Say "'54 Corvette," and what mental image comes to mind? Perhaps it's a Top Flight NCRS show car, or a new-to-the-public National Corvette Museum exhibit, or maybe even a six-figure auction dream find.
Regardless of the specific imagery the '54 Corvette elicits in your frontal lobe, it's highly unlikely your neural path called out for pizza!
Thus begins the story of one of the most unusual race cars in Corvette's 60-year history, the '54 "Pizza Man" racer. Also known as the "World's Fastest Six-Cylinder Corvette," the car won three NHRA World Points Championships, eight NHRA Modified Production world records, and is believed to have won more NHRA World Championship points in three consecutive years (1967-1969) than any other car in Street Eliminator history.
With Britt at the wheel, the Pizza Man Corvette takes off on another quarter-mile delivery
Current owner Dan Hampton chose to restore the car to as-raced condition, right down to th
Heavily massaged GMC straight-six propelled the Pizza Man racer to an official low e.t. of
The Pizza Man Corvette was the brainchild of Earl Britt, the proprietor of Earl's Pizza Palace in Sioux Falls, South Dakota. It seems Britt decided that rolling in the dough just wasn't good enough, so, as the story goes, he transformed his wife's '54 Corvette (1 of 3,640 produced) into a quarter-mile killer.
Britt passed away decades ago, but the car's current owner, Dan Hampton, was able to piece together much its history.
Like most production-based race cars of the era, the Pizza Man Vette features a minimally
"In July 1999, Mecum Auctions offered the Pizza Man Corvette for sale," Hampton says. "The car was one of 100-plus cars being auctioned that night in Elkhart Lake, Wisconsin, and it caught my attention because of its '60s racing history. Street racing was a big-time hobby for many of us growing up in Cedar Rapids, Iowa, and because of our lack of proximity to any other type of racing venue, drag racing became the natural outlet for many of my teenage brethren and me. The Pizza Man Corvette simply struck a chord…and I decided to bid on it."
The über-rare race car didn't meet its reserve, so it wasn't until post-auction negotiations with Mecum Auction's president and founder Dana Mecum that Hampton closed the deal and took ownership of the car.
"I immediately set out to learn the [car's] history," Hampton says. "The only link I had to the Britt name was the Corvette's original title, which was still registered to the Pizza Palace. Earl Britt's signature was on the back of the title, but he was nowhere to be found. My only hope was to try and see if there was anybody with the surname Britt still residing in the Sioux Falls area.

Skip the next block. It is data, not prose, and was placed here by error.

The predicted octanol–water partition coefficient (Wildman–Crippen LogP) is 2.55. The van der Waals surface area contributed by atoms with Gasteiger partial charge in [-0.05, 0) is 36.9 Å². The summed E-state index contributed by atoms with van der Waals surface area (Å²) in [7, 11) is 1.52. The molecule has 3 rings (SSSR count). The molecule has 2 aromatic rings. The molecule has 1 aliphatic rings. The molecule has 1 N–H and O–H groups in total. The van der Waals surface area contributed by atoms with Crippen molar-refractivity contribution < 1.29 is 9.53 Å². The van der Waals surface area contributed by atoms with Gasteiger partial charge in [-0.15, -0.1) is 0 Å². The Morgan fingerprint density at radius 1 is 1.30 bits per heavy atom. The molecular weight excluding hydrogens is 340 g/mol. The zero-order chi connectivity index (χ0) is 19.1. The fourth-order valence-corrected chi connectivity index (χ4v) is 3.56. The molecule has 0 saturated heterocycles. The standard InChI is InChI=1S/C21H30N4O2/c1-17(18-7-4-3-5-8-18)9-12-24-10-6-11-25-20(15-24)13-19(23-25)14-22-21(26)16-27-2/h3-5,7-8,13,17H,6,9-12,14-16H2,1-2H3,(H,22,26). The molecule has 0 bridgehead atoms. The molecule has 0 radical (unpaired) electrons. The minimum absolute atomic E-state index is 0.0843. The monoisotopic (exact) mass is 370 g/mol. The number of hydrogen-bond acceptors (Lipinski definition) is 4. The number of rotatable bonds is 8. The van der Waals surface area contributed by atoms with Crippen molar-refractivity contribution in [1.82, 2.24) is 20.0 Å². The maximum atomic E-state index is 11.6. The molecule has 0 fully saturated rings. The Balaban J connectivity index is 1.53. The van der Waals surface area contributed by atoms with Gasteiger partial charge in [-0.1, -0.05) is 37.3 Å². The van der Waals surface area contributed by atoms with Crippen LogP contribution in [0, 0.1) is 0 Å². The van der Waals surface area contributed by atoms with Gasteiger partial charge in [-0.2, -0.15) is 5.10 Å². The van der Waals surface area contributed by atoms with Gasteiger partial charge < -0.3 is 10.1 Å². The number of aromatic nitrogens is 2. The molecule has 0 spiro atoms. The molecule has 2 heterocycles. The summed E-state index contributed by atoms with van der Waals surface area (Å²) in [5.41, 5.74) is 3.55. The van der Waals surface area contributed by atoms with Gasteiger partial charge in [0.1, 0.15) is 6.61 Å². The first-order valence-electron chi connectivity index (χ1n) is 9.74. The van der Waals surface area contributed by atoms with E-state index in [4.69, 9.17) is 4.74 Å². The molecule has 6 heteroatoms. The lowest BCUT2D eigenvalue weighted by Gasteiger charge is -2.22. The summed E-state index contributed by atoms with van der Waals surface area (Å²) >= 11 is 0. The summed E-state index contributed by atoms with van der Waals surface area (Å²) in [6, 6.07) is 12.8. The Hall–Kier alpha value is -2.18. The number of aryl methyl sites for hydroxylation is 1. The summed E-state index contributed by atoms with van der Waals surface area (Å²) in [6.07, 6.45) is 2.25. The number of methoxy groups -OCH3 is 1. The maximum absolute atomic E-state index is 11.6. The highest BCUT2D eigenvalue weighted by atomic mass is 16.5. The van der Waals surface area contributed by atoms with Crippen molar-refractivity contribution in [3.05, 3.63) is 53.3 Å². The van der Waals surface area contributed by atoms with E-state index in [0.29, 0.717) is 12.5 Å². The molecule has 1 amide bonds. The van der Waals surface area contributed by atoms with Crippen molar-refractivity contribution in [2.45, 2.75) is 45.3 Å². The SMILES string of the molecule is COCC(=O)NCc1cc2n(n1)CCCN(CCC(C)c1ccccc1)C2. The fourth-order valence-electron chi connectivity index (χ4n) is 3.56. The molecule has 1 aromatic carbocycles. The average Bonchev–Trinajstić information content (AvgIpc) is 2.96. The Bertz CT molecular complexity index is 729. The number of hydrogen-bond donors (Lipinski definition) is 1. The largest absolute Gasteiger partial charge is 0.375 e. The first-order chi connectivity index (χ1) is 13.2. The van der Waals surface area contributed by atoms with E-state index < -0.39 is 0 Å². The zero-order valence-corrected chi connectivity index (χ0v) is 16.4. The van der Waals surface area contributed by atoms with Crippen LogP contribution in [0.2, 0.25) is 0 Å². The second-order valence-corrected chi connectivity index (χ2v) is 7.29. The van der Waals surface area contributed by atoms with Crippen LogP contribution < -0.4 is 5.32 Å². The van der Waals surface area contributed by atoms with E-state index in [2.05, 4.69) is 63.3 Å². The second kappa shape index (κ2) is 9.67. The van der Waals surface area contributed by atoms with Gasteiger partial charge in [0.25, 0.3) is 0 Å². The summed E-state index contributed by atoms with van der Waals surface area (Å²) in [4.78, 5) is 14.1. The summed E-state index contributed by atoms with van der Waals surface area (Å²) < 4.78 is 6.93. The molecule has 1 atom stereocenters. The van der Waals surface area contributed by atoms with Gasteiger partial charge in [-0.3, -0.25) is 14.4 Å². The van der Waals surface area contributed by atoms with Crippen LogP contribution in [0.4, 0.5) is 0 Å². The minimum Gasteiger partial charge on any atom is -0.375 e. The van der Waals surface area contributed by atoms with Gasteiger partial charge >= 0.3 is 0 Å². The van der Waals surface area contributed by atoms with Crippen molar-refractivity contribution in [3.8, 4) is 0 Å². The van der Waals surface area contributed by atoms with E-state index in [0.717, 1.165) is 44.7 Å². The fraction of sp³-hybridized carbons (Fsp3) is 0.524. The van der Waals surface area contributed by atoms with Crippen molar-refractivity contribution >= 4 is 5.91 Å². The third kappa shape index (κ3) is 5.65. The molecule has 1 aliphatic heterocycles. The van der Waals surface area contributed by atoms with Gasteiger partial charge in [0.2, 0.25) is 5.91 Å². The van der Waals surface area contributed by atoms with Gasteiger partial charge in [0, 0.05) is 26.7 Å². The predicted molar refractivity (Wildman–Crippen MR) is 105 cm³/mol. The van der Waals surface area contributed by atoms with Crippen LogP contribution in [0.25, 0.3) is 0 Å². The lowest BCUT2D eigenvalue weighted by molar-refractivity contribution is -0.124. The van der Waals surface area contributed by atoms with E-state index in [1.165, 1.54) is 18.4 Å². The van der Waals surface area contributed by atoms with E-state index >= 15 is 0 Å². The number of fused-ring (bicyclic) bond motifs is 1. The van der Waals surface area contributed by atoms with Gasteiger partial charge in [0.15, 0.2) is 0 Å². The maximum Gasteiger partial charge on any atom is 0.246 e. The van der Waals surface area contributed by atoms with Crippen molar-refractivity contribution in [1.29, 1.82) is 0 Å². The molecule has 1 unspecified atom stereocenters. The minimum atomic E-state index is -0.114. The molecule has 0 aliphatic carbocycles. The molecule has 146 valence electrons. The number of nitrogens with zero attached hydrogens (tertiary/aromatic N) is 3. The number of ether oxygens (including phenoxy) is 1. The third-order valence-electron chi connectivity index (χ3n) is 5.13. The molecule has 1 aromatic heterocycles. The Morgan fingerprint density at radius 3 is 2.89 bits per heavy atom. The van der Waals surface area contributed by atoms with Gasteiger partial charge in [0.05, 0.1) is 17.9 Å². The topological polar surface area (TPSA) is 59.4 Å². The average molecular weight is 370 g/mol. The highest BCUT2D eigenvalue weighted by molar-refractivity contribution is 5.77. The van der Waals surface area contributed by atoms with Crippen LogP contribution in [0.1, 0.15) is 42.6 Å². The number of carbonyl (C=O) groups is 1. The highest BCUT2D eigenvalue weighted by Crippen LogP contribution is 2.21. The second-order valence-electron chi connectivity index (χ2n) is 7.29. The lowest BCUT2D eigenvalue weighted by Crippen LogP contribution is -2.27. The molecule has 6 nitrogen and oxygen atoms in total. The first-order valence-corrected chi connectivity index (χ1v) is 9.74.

"After a few dead ends, I was able to get in touch with Sam Britt, who I learned is Earl's youngest son. Over the course of many phone calls, Sam provided me with a fairly detailed account of the car's racing history, including the various mechanical permutations that had taken place through the years that it raced. He retained the eight original NHRA class records, and vintage photography of the car."
Inside, a column-mounted Sun tach is one of the few concessions to racing use. According t
According to Hampton, the Pizza Man Corvette's amazing NHRA successes are due in part to Britt's decision not to follow the common practice of running a small-block Chevy and competing in a popular class such as C/MP or B/MP. "These were brutal classes, with national records in the low 11s and high 11s, respectively. The GMC inline-six was a rarity, but more importantly, it gave Britt a 1.5-second advantage when indexed against the aforementioned two classes. Unless he hired a world-class engine builder like Roger Sinistri of ‘Buckshot' fame, my guess is that with a small-block he would…have never been a contender."
Hampton also speculates that Britt simply couldn't get enough displacement or horsepower out of the Corvette's 235ci Blue Flame 6, and that obstacle led him to the GMC mill, which was legal for NHRA classes. "The [GMC] was heavily modified by Wayne Engine Rebuilders [in Riverside, California], fed by triple sidedraft Weber two-barrel carburetors, and drove a Posi third member stuffed with 4.56 gears through a custom-built B&M Turbo Hydramatic three-speed transmission."
According to Hampton, that combination eventually propelled the car to an official best quarter-mile e.t. of 12.17 seconds at 118 mph, and an unofficial e.t. of 11.97 seconds in 1970.
"Sam wasn't a casual bystander when his father campaigned the Corvette, but was actively involved in the car's summertime race campaigns," Hampton says. "He indicated to me that the engine revved to over 9,000 rpm, and that his dad went through a number of engines in the course of a year. Early on, he sourced an ongoing supply of short-block cores from old milk-delivery trucks."
With its history confirmed, Hampton set out to "restify" the Pizza Man Corvette. "It was clear that much of the lettering on the car had been changed since the vintage photos were taken," he says. "The front fenders were plastered with decals, and the large, gold ‘Pizza Man' script, which adorned the middle section of the car, was completely contained within the door's outline, which was incorrect. A large hoodscoop was added to accommodate a Weber intake manifold, the three 48 IDA downdraft carburetors were long gone, and the hardtop was missing. The great news was that the GMC 292 race engine, B&M automatic trans, and Posi rear were still installed in the car.